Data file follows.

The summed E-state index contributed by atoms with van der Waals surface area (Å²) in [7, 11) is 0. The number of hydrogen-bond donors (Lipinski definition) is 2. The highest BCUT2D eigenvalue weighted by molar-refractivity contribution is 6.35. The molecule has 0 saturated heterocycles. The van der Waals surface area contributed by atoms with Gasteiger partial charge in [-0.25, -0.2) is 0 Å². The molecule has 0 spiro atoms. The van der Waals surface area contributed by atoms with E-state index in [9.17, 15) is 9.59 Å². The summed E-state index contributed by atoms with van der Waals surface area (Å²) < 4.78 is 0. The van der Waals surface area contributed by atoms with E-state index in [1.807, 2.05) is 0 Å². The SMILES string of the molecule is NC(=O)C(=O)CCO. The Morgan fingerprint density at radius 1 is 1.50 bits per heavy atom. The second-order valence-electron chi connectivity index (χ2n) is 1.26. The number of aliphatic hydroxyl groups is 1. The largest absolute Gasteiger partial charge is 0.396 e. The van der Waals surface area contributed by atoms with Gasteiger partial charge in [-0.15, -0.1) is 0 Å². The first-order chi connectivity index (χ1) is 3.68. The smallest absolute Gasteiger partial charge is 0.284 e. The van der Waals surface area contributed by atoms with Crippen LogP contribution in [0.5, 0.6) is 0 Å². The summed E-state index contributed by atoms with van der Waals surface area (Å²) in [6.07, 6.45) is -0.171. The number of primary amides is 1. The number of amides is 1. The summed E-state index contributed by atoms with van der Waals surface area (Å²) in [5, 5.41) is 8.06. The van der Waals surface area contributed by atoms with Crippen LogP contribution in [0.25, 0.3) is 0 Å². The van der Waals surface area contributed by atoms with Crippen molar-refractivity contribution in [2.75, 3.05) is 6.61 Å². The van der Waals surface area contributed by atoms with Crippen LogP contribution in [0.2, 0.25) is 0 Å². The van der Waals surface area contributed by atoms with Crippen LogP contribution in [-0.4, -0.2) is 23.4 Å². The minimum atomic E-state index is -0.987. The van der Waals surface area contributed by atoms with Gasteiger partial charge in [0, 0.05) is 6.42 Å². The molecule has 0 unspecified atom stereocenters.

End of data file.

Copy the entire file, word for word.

The summed E-state index contributed by atoms with van der Waals surface area (Å²) in [7, 11) is 0. The number of hydrogen-bond donors (Lipinski definition) is 2. The highest BCUT2D eigenvalue weighted by molar-refractivity contribution is 6.35. The molecule has 0 saturated heterocycles. The van der Waals surface area contributed by atoms with Gasteiger partial charge in [-0.25, -0.2) is 0 Å². The molecule has 0 spiro atoms. The van der Waals surface area contributed by atoms with E-state index in [9.17, 15) is 9.59 Å². The summed E-state index contributed by atoms with van der Waals surface area (Å²) < 4.78 is 0. The van der Waals surface area contributed by atoms with E-state index in [1.807, 2.05) is 0 Å². The SMILES string of the molecule is NC(=O)C(=O)CCO. The Morgan fingerprint density at radius 1 is 1.50 bits per heavy atom. The second-order valence-electron chi connectivity index (χ2n) is 1.26. The number of aliphatic hydroxyl groups is 1. The largest absolute Gasteiger partial charge is 0.396 e. The van der Waals surface area contributed by atoms with Gasteiger partial charge in [-0.15, -0.1) is 0 Å². The first-order chi connectivity index (χ1) is 3.68. The smallest absolute Gasteiger partial charge is 0.284 e. The van der Waals surface area contributed by atoms with Crippen LogP contribution in [0.5, 0.6) is 0 Å². The summed E-state index contributed by atoms with van der Waals surface area (Å²) in [6.07, 6.45) is -0.171. The number of primary amides is 1. The number of amides is 1. The summed E-state index contributed by atoms with van der Waals surface area (Å²) in [5, 5.41) is 8.06. The van der Waals surface area contributed by atoms with Crippen LogP contribution in [0.25, 0.3) is 0 Å². The van der Waals surface area contributed by atoms with Crippen molar-refractivity contribution in [2.75, 3.05) is 6.61 Å². The van der Waals surface area contributed by atoms with Crippen LogP contribution in [0.2, 0.25) is 0 Å². The van der Waals surface area contributed by atoms with Crippen LogP contribution in [-0.4, -0.2) is 23.4 Å². The minimum atomic E-state index is -0.987. The van der Waals surface area contributed by atoms with Gasteiger partial charge in [0, 0.05) is 6.42 Å². The molecule has 0 unspecified atom stereocenters.